attack and the attacker. Note down everything that the attacker did, how he did it, and so.
Also, if possible, note his IP address (found in firewall logs, network logs). Once you've
gathered all this information, report it to the proper authorities. (ie: police, isp providers)
A good tutorial about profiling can be found here
Q: What kind of jobs are out on the market for computers?
A: Lots. I mean, it can range from webside designer, network administrator, network mapper,
programmer, tester, repairs, IT, etc. It goes on. There are so many departments to it, that they it
would be too long to enumerate. Just do a search at a college site or university to see what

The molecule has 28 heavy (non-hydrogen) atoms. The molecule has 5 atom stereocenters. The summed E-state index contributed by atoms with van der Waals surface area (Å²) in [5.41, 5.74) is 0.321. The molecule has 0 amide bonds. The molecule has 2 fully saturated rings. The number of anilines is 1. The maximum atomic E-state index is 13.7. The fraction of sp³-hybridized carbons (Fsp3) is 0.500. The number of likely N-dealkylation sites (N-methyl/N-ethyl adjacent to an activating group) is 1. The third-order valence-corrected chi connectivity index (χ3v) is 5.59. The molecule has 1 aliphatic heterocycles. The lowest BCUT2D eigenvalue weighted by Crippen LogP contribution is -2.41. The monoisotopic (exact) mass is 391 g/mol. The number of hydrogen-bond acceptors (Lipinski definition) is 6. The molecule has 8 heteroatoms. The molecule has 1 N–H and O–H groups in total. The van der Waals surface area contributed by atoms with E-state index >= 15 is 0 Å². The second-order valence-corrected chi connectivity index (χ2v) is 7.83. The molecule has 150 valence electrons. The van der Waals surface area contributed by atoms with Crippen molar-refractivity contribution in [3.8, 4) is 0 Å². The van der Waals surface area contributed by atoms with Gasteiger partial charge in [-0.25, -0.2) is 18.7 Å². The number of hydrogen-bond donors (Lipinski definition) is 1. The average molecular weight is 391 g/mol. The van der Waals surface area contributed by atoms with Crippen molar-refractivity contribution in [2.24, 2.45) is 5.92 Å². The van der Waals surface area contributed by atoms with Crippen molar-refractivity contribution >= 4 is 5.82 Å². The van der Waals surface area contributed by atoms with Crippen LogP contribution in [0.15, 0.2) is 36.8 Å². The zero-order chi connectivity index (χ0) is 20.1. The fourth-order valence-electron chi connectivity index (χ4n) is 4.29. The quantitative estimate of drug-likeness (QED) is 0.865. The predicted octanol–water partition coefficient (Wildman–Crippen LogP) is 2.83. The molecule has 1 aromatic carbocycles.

Like I said, any assistance is welcome....
January 31st, 2003 08:10 AM
Its a good tut and it also covers most of the basics. Nice job Tiger_Claw!!!
January 31st, 2003 08:20 AM
Thanks, but my question is, does anyone have something to add?
I want it to be as concise as possible for my site.
January 31st, 2003 08:33 AM
Hi. Really a great post, and very helpful. I enjoyed reading this alot. maybe add a few subjects like :
How bout proxies, arps, whois, packet sniffers, admin security tools, ping, backups, bit more on protocols, diff ip classes (class a, b, c etc..as where the diff is between 192.168.x.x and real ips), the upcomming ipv6, telnet, ssh, ftp.
Im sure i've missed out plenty over here, if i think of more i will post it here.
Keep up the cool posts tyger_claw
vpn, and other forms of tunneling (ie. CIPE)
Ubuntu-: Means in African : "Im too dumb to use Slackware"
January 31st, 2003 08:50 AM
This is a nice job you did. My suggestion is to make this a Sticky one for Newbies.
Enjoyed reading it,
July 20th, 2009 05:53 PM
This was very helpful for a newbie.